Google

Click Here to Access Your Online Course

 

>> PDI Home > Free Resources for Teachers > PDI Free Resource List > The Tale of Despereaux

 

PDI Free Literature Resources for Teachers

 

This teacher resource site is sponsored by the Professional Development Institute. For more information about graduate-level online accredited courses, please visit the PDI home page at http://www.webteaching.com.

 

The Tale of Despereaux by Kate DiCamillo

starstarstarstarstar

 

Book Summary Novel Activities Vocabulary Words Writing Activities Discussion Topics Online Test

 

 

 

Book Summary

 

The Tale of Despereaux is a fun, heartwarming story of a mouse, a princess, some soup, and a spool of thread. The tale begins within the walls of a castle where Despereaux, the unlikely hero of the story, is born. Very small, with over-sized ears, and born with his eyes open, Despereaux is considered odd by his mouse peers. One day the sound of music leads him to the Princess Pea, with whom he falls deeply in love. When word gets out that Despereaux has broken the most important mouse rule—never reveal yourself to humans—he is banished to the dungeon by his own family to be tortured and killed by the rats! In another strand of this story, we meet Miggery Sow, a peasant girl who is sold into service by her own father. Mig's desire to be a princess, a rat's desire for revenge, and Despereaux's quest to save the kidnapped Princess Pea bring an interesting cast of characters together in a delightful tale about good and evil. The author, Kate DiCamillo, has created some truly memorable characters in this witty, suspenseful narrative, in which she addresses the reader directly. Woven throughout the story is the power of love, hope, and forgiveness, leaving the reader to decide, "Is there such a thing as happily ever after?"

 

Back to the top of the page

 

 

 

 

 

Novel Activities

 

1. The Tale of Despereaux skips around in time quite a bit. To understand when each big event happens, keep a record of the events on a timeline as you read the story.

2. The two main characters of The Tale of Despereaux are very different, yet they have many similarities as well. Compare and contrast Despereaux and Roscuro.

3. In the end of the story, we learn that Miggery is reunited with her father. Despite the horrible way that he abandoned Miggery, he is forgiven and treats her like a princess for the rest of his days. Imagine the conversation Miggery and her father had when they were first reunited. Write the conversation.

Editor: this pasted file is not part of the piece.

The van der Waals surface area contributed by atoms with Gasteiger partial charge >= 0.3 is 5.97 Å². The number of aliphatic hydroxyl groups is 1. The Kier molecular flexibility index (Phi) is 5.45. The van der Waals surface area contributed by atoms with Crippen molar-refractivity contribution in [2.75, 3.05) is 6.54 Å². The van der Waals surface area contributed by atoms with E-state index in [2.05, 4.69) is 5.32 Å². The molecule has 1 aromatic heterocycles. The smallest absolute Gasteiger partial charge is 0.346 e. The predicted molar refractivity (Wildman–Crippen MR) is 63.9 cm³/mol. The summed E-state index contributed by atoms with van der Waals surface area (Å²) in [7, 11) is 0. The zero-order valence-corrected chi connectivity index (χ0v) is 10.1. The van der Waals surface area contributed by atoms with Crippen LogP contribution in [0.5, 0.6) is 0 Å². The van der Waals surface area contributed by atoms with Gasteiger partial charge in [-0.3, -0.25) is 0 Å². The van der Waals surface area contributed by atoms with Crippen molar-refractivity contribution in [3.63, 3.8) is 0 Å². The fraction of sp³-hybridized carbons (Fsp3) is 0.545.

4. Make watercress soup as a class.

 

Back to the top of the page

 

 

 

 

 

 

Vocabulary Words

 

shard fate dismay perfidy
egregious prophecy consigned ornate
revelation portentous diabolical quest

 

Back to the top of the page

 

 

 

 

Writing Activities

 

Sensory/Descriptive: The author, Kate DiCamillo, has a wonderful way with words. She often describes feelings, events, and characters with figurative language (writing that says a lot with a few words). Write descriptions for Despereaux, the cave, and love using figurative language.

 

Imaginative/Narrative: Forgiveness is a recurring theme throughout The Tale of Despereaux. According to the author, forgiveness is like love: a powerful, wonderful, ridiculous thing. To show this idea, write a personal narrative about a time you forgave someone or you were forgiven. Be sure to include your thoughts about how forgiveness in your life was a powerful, wonderful, or ridiculous thing

 

Analytical/Persuasive: In his grief over the queen's death, the king made soup illegal, along with all the bowls, kettles, and spoons in the kingdom! As the story unfolds, it becomes clear that many people want, even need, soup. Imagine you live in this kingdom. Write a persuasive essay to the king to make soup legal again. Be sure to cite examples/details from the story to help support your reasons.

 

Practical/Informative: In the beginning of their lives, Despereaux and Roscuro have much to learn about how they are supposed to act. Despereaux learns how mice are supposed to behave, while Roscuro learns how to torture a prisoner! Write a how-to poem for one of these characters (How to be a Mouse or How to Torture a Prisoner). Each line of your poem should start with a strong verb to describe what the character should do.

 

Back to the top of the page

 

 

 

 

 

 

 

Discussion/Journal Topics

 

Chapter Five: “Love is ridiculous. But love is also wonderful. And powerful.”

Chapter Twelve: “Farewell is a word that, in any language, is full of sorrow.”

Chapter Forty-four: “And he was surprised how much her laughter hurt.”

 

Back to the top of the page

 

 

 

 

 

Online Test

 

Your students can take an online test with immediate results at:

The Tale of Despereaux Online Test

 

The Professional Development Institute has a complete literature unit for this novel. For more information, click the link below.

The Tale of Despereaux Literature Unit (Check out the sample pages!)

 

Back to the top of the page